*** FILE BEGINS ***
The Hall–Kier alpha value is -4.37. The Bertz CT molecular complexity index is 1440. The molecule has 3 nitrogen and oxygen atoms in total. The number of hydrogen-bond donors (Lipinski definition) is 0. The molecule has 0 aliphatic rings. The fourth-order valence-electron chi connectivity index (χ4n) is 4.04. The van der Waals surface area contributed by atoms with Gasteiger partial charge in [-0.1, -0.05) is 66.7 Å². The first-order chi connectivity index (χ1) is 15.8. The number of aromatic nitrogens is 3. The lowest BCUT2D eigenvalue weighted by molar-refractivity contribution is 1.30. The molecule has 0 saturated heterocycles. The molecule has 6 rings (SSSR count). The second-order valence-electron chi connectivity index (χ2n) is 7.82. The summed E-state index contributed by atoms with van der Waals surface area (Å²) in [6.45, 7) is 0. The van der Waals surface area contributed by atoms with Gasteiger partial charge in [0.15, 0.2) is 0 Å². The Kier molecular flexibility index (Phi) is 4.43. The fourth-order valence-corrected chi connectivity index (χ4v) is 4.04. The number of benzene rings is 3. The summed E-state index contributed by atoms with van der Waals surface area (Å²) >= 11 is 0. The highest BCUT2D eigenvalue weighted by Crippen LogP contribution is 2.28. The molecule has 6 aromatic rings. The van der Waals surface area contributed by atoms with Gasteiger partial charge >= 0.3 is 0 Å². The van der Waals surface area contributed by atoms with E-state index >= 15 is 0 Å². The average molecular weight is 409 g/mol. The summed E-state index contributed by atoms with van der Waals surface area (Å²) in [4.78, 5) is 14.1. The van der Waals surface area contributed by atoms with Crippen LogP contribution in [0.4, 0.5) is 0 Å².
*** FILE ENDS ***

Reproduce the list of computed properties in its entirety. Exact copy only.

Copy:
The Hall–Kier alpha value is -4.37. The Bertz CT molecular complexity index is 1440. The molecule has 3 nitrogen and oxygen atoms in total. The number of hydrogen-bond donors (Lipinski definition) is 0. The molecule has 0 aliphatic rings. The fourth-order valence-electron chi connectivity index (χ4n) is 4.04. The van der Waals surface area contributed by atoms with Gasteiger partial charge in [-0.1, -0.05) is 66.7 Å². The first-order chi connectivity index (χ1) is 15.8. The number of aromatic nitrogens is 3. The lowest BCUT2D eigenvalue weighted by molar-refractivity contribution is 1.30. The molecule has 0 saturated heterocycles. The molecule has 6 rings (SSSR count). The second-order valence-electron chi connectivity index (χ2n) is 7.82. The summed E-state index contributed by atoms with van der Waals surface area (Å²) in [6.45, 7) is 0. The van der Waals surface area contributed by atoms with Gasteiger partial charge in [0.15, 0.2) is 0 Å². The Kier molecular flexibility index (Phi) is 4.43. The fourth-order valence-corrected chi connectivity index (χ4v) is 4.04. The number of benzene rings is 3. The summed E-state index contributed by atoms with van der Waals surface area (Å²) >= 11 is 0. The highest BCUT2D eigenvalue weighted by Crippen LogP contribution is 2.28. The molecule has 6 aromatic rings. The van der Waals surface area contributed by atoms with Gasteiger partial charge >= 0.3 is 0 Å². The van der Waals surface area contributed by atoms with E-state index >= 15 is 0 Å². The average molecular weight is 409 g/mol. The summed E-state index contributed by atoms with van der Waals surface area (Å²) in [4.78, 5) is 14.1. The van der Waals surface area contributed by atoms with Crippen LogP contribution in [0.4, 0.5) is 0 Å².